You're tired of feeling like an outsider while all those tantalizing daily stock recaps trumpet the market's record heights. No more standing on the sidelines, you say. Time to break into the action.
But before plunging into the vaunted bull market of the late 1990s, you've got to shop for a brokerage firm to handle your stock and mutual fund trades. And in a harried, fast-changing investment world glutted with information, finding a broker you're comfortable with requires a bit of homework.
The stock market's climb has drawn throngs of new investors looking to get into the mix. At the same time, advances in technology and the emergence of the World Wide Web have transformed the way brokers do business, giving investors a swarm of options they never had before.
"Arming yourself with knowledge is about the best thing you can do," said Nancy Condon of the National Association of Securities Dealers (NASD).
Here are some of the key factors to consider in selecting a broker:
In years past, brokers fell into two main categories: full-service brokers, who execute a client's stock trades while also providing advice and research, and discount brokers, who generally only conduct trades. Today, it's more splintered.
The Internet has triggered an array of deep-discount online brokerages that will execute trades at a fraction of the commission charged by full-service and discount brokers. And the onslaught of financial news and data in recent years has prompted brokers to diversify the levels of assistance they offer.
Bob Magnuson, senior vice president for D.A. Davidson & Co. in Seattle, said the full-service approach provides individualized attention that clients can't find anywhere else. Customers' investments are personally managed by an account executive, and clients have access to recommendations and analysis prepared by the firm's research staff.
Magnuson said the market's overall rise in recent years has made it harder to distinguish between sound, well-managed investments and those merely riding the coattails of the bull run. Full-service brokers, he said, help investors make that distinction.
Of course, the full-service approach costs more. Such brokers demand the highest commissions, often charging hundreds of dollars for high-volume trades. And full-service accounts can require substantial levels of investment.
Those who already have a specific idea of investments they'd like to make, or who perhaps have less money to spend on a broker, might consider the discount route. Discount brokers don't offer as much advice or service to clients, but they charge lower commissions.
While discount brokers focus mainly on conducting trades, many offer limited services, such as stock history charts, reports from national research firms and free delivery of stock certificates. Some discount brokers also offer limited advice, although it's not as specific or individually tailored as the advice given by full-service brokers.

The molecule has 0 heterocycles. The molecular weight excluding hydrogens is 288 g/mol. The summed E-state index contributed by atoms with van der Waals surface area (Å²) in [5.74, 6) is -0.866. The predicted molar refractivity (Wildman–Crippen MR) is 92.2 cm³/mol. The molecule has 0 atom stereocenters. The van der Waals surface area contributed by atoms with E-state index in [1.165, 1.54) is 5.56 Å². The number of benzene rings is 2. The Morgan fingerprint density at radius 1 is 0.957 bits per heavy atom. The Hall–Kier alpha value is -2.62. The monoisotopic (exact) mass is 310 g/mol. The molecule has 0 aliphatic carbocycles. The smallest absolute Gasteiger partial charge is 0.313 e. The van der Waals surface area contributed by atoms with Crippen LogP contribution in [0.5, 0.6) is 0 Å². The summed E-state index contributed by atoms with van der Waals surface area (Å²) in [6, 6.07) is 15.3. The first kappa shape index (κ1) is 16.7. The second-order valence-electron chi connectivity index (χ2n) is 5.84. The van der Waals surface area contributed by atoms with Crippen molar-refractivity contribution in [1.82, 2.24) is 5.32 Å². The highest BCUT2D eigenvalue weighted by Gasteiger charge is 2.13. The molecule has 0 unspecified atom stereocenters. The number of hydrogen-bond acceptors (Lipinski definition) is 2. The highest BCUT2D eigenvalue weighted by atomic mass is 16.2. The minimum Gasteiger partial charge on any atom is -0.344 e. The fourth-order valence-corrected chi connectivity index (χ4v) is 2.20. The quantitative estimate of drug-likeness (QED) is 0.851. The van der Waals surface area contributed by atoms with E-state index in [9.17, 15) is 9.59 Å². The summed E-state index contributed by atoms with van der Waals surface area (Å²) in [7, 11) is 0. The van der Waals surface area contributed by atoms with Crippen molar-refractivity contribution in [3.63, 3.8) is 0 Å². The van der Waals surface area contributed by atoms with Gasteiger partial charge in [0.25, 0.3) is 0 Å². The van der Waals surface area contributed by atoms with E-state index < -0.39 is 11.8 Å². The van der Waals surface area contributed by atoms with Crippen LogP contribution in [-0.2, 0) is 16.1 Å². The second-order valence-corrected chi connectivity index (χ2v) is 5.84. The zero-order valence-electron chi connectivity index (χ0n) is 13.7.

Well-prepared investors who prefer the hands-on approach can post their own trades on the Internet. Deep-discount Web sites have proliferated in recent years, with some charging commissions below $10 a trade.
Online customers log on to the broker's Web site and post their trades, which are registered with the appropriate stock exchange by the broker. These brokers often charge flat commissions that apply to any number of shares at any price.
There's plenty to be wary of in selecting who will handle your investments. An Internet site (http://www.investor.nasd.com) operated by NASD lists red flags.
Make sure your broker is a member of the Securities Investor Protection Corp., which protects investors if a brokerage firm becomes insolvent. And the disciplinary history of any broker can be investigated by calling an NASD-run hot line at 800-289-9999.
While stocks receive much of the fanfare, today's investing world goes well beyond buying and selling shares. Investors plunked $24 billion into mutual funds alone in March, and more brokers are encouraging clients to diversify their portfolios with investments such as bonds, certificates of deposit and international stocks.
The changing investment climate has prompted full-service broker Piper Jaffray to shift away from the traditional payment structures based solely on commissions, Vice President Maria Verven said.
A more common structure these days at Piper Jaffray is the fee-based approach, in which clients pay a quarterly fee based on the market value of their account. Rates vary -- they're negotiated between investors and account executives -- but one example might be a fee equal to 1.25 percent of assets. For a $50,000 portfolio, that fee would be $625.
The commission structure has long been criticized as susceptible to churning -- excessive trading to generate commissions, regardless of the outcome of the transaction.
Fee-based plans, Verven said, eliminate that concern by giving the investor and account executive a shared incentive to strengthen the investor's portfolio.